REASON #8: Philosophy
Philosophy is a deep subject that can be quite intimidating. Modern philosophy is so esoteric that few can understand or relate to it, but classical philosophy is different.
As with so many things, if you go back to the beginning and learn first principles, you can develop a deep and satisfying understanding of a subject that is baffling in its modern form.
While philosophy may seem abstract and unrelated to the real world, quite the opposite is true. In fact, we are all philosophers; we all have a view of reality, a worldview, as we say today. And our philosophy trickles down and affects everything we believe and do. An example is our view of science and religion.
In the beginning, there was no separation between scientists and philosophers because both were asking the same questions: How do we know what we know? Do our five senses give us accurate information about the world, or are our senses unreliable and our knowledge only an illusion? Is anything permanent in this changing world, and if not, why even study it? Are we discreet unrelated beings, or are we all really subsumed in the one? What is more real, the material or immaterial, permanence or change, the senses or the intellect, the one or the many? Are there any principles that underlie the staggering variety of the physical world? The early Greek philosophers asked all of these questions, trying to make sense of their world.
Physics is the study of the material (physical) world and metaphysics is the study of what is beyond (meta) the material world, the world of the mind. Without a proper metaphysics, science is impossible. Science as we know it today is a gift of the Greeks, for they untangled the immensely difficult first principles of metaphysics that provided the soil for science to ultimately take root and grow.
Why did the Greeks insist on these first principles? That’s what the Greeks did: They had the gift of intensely rational minds that looked at everything through reason alone. In the providence of God, they laid the foundation for human wisdom.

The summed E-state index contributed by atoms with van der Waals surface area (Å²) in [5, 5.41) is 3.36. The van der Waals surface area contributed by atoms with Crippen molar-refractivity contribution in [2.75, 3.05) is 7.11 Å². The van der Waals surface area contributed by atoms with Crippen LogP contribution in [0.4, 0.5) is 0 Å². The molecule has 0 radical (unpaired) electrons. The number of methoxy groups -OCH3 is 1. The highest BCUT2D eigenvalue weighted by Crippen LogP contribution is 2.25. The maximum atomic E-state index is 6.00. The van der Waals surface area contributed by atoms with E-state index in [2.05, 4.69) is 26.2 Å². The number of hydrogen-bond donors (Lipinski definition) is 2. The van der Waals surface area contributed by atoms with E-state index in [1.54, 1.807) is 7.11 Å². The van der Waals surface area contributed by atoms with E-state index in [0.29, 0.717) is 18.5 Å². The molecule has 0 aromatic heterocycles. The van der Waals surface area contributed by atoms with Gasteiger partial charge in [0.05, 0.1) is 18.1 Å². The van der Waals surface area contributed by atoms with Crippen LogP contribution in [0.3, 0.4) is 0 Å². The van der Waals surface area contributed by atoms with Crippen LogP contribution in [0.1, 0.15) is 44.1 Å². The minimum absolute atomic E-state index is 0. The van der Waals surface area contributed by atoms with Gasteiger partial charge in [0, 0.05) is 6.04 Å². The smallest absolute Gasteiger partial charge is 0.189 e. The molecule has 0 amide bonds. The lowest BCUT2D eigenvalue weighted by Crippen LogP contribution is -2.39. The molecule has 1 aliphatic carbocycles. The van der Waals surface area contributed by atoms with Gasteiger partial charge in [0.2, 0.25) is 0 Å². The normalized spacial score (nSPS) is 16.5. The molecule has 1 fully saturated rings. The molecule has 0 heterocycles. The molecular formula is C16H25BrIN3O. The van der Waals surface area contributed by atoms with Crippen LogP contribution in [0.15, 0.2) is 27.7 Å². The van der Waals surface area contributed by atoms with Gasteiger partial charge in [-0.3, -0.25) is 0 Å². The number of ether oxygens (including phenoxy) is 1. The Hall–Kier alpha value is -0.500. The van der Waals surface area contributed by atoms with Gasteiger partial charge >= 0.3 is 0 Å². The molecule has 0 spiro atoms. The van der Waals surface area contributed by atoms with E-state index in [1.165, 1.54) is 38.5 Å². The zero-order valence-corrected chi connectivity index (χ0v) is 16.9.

Classical metaphysics began with Plato and Aristotle, and was expanded and perfected by the Christian philosophers, Augustine and Aquinas. Classical metaphysics, even without the light of divine revelation, supports the existence of God, the supernatural, the immortality of the soul, monotheism, natural law, traditional morality, and ethics.
Classical metaphysics, as far as it goes, is consistent with revelation. Reason alone, of course, could not arrive at the doctrine of the Trinity and other supernatural truths of our Christian faith. These can only be known by direct revelation from God.
Classical metaphysics is the foundation of Western civilization. It is rational, systematic, internally consistent, and it can be defended by dialectic. It has never been disproven, just dismissed because it is inconvenient to the modern project of human progress through science alone. Or even worse, classical metaphysics has been distorted and exploited by modern philosophers such as Nietzsche and Ayn Rand.
The importance of philosophy is illustrated by the phony war between religion and science, phony because it is really a war between two philosophies, the classical metaphysics of Plato, Aristotle, Augustine, and Aquinas, and the modern philosophy of materialism and atheism. But we can cut to the heart of this war by using a fundamental principle of classical metaphysics, articulated by Aristotle:
The first principles proper to a science cannot be demonstrated within that science. If they could, they would not be genuine first principles. They can, however, be defended by dialectic.
Modern philosophy is based on unexamined assumptions of materialism and atheism, principles which are assumed by modernists as axioms. Materialism says that the material world is all there is, an assumption that is clearly falsified by the existence of the mind. Even though materialism cannot be defended by dialectic, it has become the religion of our time. It provides the framework within which questions can be asked and answered, and thus serves as an orthodoxy as narrow and superstitious as any religion has ever been.
We can change that by studying classical metaphysics, which teaches us the first principles of philosophy with which we can expose the prodigious errors of modernism.
Reading Assignment: The Last Days of Socrates by Plato
Originally published in The Classical Teacher Spring 2014 edition.
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